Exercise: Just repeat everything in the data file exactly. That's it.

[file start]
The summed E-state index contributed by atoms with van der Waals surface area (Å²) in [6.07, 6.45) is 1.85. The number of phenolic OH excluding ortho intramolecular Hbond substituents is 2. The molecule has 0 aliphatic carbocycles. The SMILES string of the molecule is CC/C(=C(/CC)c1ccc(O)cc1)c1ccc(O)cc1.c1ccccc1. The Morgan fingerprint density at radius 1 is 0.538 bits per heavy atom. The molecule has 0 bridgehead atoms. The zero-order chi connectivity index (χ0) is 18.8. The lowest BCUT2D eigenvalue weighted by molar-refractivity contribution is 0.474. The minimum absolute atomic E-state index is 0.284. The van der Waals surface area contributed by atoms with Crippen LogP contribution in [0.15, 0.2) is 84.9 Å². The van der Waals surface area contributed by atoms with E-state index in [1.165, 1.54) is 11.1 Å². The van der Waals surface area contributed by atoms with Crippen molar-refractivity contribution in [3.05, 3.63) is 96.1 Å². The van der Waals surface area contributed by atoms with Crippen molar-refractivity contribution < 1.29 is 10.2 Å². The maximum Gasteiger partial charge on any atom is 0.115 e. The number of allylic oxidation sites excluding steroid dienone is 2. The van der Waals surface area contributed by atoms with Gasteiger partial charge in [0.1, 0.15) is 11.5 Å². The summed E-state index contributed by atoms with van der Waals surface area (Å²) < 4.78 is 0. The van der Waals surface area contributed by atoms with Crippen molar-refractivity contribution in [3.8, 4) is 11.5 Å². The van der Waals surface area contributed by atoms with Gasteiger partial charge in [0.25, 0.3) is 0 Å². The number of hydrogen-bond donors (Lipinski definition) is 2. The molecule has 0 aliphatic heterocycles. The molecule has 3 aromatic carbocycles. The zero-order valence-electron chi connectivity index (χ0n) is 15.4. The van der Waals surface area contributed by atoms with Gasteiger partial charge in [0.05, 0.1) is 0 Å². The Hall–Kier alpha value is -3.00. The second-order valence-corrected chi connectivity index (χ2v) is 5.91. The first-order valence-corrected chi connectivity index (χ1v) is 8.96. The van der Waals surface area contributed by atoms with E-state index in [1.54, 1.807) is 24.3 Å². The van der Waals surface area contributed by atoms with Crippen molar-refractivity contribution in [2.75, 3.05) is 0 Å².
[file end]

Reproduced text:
The summed E-state index contributed by atoms with van der Waals surface area (Å²) in [6.07, 6.45) is 1.85. The number of phenolic OH excluding ortho intramolecular Hbond substituents is 2. The molecule has 0 aliphatic carbocycles. The SMILES string of the molecule is CC/C(=C(/CC)c1ccc(O)cc1)c1ccc(O)cc1.c1ccccc1. The Morgan fingerprint density at radius 1 is 0.538 bits per heavy atom. The molecule has 0 bridgehead atoms. The zero-order chi connectivity index (χ0) is 18.8. The lowest BCUT2D eigenvalue weighted by molar-refractivity contribution is 0.474. The minimum absolute atomic E-state index is 0.284. The van der Waals surface area contributed by atoms with Crippen LogP contribution in [0.15, 0.2) is 84.9 Å². The van der Waals surface area contributed by atoms with E-state index in [1.165, 1.54) is 11.1 Å². The van der Waals surface area contributed by atoms with Crippen molar-refractivity contribution in [3.05, 3.63) is 96.1 Å². The van der Waals surface area contributed by atoms with Crippen molar-refractivity contribution < 1.29 is 10.2 Å². The maximum Gasteiger partial charge on any atom is 0.115 e. The number of allylic oxidation sites excluding steroid dienone is 2. The van der Waals surface area contributed by atoms with Gasteiger partial charge in [0.1, 0.15) is 11.5 Å². The summed E-state index contributed by atoms with van der Waals surface area (Å²) < 4.78 is 0. The van der Waals surface area contributed by atoms with Crippen molar-refractivity contribution in [3.8, 4) is 11.5 Å². The van der Waals surface area contributed by atoms with Gasteiger partial charge in [0.25, 0.3) is 0 Å². The number of hydrogen-bond donors (Lipinski definition) is 2. The molecule has 0 aliphatic heterocycles. The molecule has 3 aromatic carbocycles. The zero-order valence-electron chi connectivity index (χ0n) is 15.4. The van der Waals surface area contributed by atoms with Gasteiger partial charge in [0.05, 0.1) is 0 Å². The Hall–Kier alpha value is -3.00. The second-order valence-corrected chi connectivity index (χ2v) is 5.91. The first-order valence-corrected chi connectivity index (χ1v) is 8.96. The van der Waals surface area contributed by atoms with E-state index in [1.54, 1.807) is 24.3 Å². The van der Waals surface area contributed by atoms with Crippen molar-refractivity contribution in [2.75, 3.05) is 0 Å².